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Rendezvous Gathers History and History Makers

FRI, JUNE 11, 2021

Written by Marisue Potts and Jerry Leatherman


Arrival of the Stagecoach
Arrival of the Stagecoach

History was being shared and made at the annual gathering or rendezvous of the Comanchero Canyons Museum in Quitaque with a record number of members and visitors in attendance. Over 200 guests were served grilled hamburgers while an even larger crowd was there to hear archeologist and guest speaker Brett Cruse and take in the historic run of The Silver Dollar City Stagecoach through the challenging Palo Duro Canyon, ending its week-long run in Quitaque.

Rick Hamby

Rick Hamby

Rick Hamby

Rick Hamby

Rick and Bev Hamby of near Branson, Missouri, have coached through this country several times before and returned with a crew of 20 this year to ride within The Shadow of the Palo Duro Canyon, jumping off with a special celebration at Silverton. Other times included their mission to join the historic Butterfield Overland Stage Route to Arizona and the Last Stage to Matador, exploring the JA Ranch Country on the way to Caprock Canyons State Park and rolling into Matador five years ago.

Rick Hamby

Rick Hamby

Cotton Elliot draws a young crowd with his outdoor blacksmith demonstration.

Cotton Elliott's outdoor blacksmith demonstration attracts a young crowd.

This group of ambassadors extolling the virtues of their Christian values spent the week of challenges in the rain, lightning, and washed out roads at their own expense, spreading good will and cheer wherever they alighted. Drawn by four trotters, Amish worked Pacer-Thoroughbred cross horses, the Concord stage was originally used on the Overland Route and later restored by the Hamby family. Today it resides at Silver Dollar City in Branson between runs.

Cotton Elliot draws a young crowd with his outdoor blacksmith demonstration.

Cotton Elliott's outdoor blacksmith demonstration attracts a young crowd.

The Stagecoach was not the only attraction as people enjoyed visiting at the picnic tables under the canopies set up in the museum yard, where Cotton Elliott fired up a coal-burning forge at the blacksmith shop for demonstrations. A popular feature was hand-hammered copper bracelets for those waiting in line. Making a cameo appearance was sculptor Eddie Dixon, who along with Ralph Chilton, is working on a life-sized sculpture of a Buffalo Soldier and his horse which is destined for a memorial in Washington, D.C. Rick Day, Bill Day, and Todd Smith manned the artifact identification table for those with questions about their own artifact collection.

Brett Cruse

CCM Historical Hero Brett Cruse

Brett Cruse

2021 CCM Historical Hero Brett Cruse

The guest speaker for the day, Brett Cruse, is one of several responsible for the recovery of many of the Red River War artifacts displayed courtesy of the extended Cogdell families. Cruse was the Project Director of the Red River War Battle Sites Project from 1998-2008 and is the author of the award-winning book, Battles of the Red River War: Archeological Perspectives on the Indian Campaign of 1874, as well as several scientific journal articles.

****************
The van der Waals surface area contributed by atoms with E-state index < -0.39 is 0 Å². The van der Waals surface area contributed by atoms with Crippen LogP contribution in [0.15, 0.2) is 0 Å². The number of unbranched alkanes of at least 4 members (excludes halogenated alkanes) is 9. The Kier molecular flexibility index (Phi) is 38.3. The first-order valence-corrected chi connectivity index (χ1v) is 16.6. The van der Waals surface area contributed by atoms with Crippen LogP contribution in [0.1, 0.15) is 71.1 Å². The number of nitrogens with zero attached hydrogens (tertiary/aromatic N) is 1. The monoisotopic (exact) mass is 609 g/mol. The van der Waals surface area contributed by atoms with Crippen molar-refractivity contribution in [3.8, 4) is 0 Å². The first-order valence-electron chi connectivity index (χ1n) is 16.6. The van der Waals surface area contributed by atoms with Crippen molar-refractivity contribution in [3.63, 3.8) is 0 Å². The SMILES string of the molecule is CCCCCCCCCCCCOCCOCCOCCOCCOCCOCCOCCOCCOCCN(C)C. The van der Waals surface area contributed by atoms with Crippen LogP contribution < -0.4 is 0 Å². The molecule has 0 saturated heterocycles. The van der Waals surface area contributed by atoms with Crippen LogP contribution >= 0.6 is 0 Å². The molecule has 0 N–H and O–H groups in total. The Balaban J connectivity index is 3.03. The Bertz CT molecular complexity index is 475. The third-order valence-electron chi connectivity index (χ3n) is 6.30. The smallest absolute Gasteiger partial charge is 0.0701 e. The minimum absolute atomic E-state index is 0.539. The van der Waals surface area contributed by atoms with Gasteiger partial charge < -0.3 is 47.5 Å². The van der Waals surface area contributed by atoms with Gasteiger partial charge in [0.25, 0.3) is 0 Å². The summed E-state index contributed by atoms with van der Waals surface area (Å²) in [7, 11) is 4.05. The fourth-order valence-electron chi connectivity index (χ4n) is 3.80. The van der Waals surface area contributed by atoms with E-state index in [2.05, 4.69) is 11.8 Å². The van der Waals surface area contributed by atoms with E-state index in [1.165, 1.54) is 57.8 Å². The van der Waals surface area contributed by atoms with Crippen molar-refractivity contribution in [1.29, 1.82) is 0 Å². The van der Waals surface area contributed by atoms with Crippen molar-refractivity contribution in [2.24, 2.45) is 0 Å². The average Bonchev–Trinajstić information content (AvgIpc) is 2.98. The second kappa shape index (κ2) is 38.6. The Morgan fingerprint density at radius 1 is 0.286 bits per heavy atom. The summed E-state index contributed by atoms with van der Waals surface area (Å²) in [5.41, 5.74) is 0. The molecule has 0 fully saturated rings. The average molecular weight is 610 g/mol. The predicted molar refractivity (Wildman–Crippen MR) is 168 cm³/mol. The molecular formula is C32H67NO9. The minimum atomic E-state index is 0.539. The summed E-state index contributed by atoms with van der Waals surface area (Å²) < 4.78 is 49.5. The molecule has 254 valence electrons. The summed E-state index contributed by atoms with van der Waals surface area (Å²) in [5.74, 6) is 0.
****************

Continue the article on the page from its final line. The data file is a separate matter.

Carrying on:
Brett Cruse speaks to a packed museum.

Brett Cruse speaks to a packed museum.

A native of Turkey, Texas, Cruse is an archeologist with the Texas Historical Commission where he serves as the Director of Historic Sites Operations overseeing the management of 13 historic sites across the state of Texas. He received his Bachelor’s degree from West Texas State University and a Master’s degree in archeology from Texas A&M University. After working on various archeological field projects in the southwest, south, and eastern U.S. Brett joined the Texas Historical Commission in 1995. He and his wife Meg make their home in Round Rock, Texas.

Butterfield Overland Stagecoach

Butterfield Overland Stagecoach

Butterfield Overland Stagecoach

Butterfield Overland Stagecoach

Brett Cruse speaks to a packed museum.

Brett Cruse speaks to a packed museum.

Inside many people who had not visited the museum over the last year of curtailed activities were well pleased to see new exhibits, but of special interest was the recently discovered 100 rings and broaches that are linked to trade goods from the ill-fated Texan-Santa Fe expedition of 1841. Three-hundred and twenty volunteer soldiers left Austin to establish a trade route to Santa Fe, but were stalled at the edge of the Caprock where they camped along the Quitaque Creek. Kiowa Indians, starvation, depression, and illness faced the survivors who were later rescued only to be captured and force-marched to Mexico City jails.

Butterfield Overland Stagecoach

Butterfield Overland Stagecoach

At the end of the day, board members who volunteer their time to the Comanchero Canyons Museum thank all those who also volunteered their time, provided or hauled equipment, set-up tables, and manned the kitchen. Kudos go to Silverton ISD and all who helped make this event a success.

Click here for more photos of the Rendezvous on our Facebook page.
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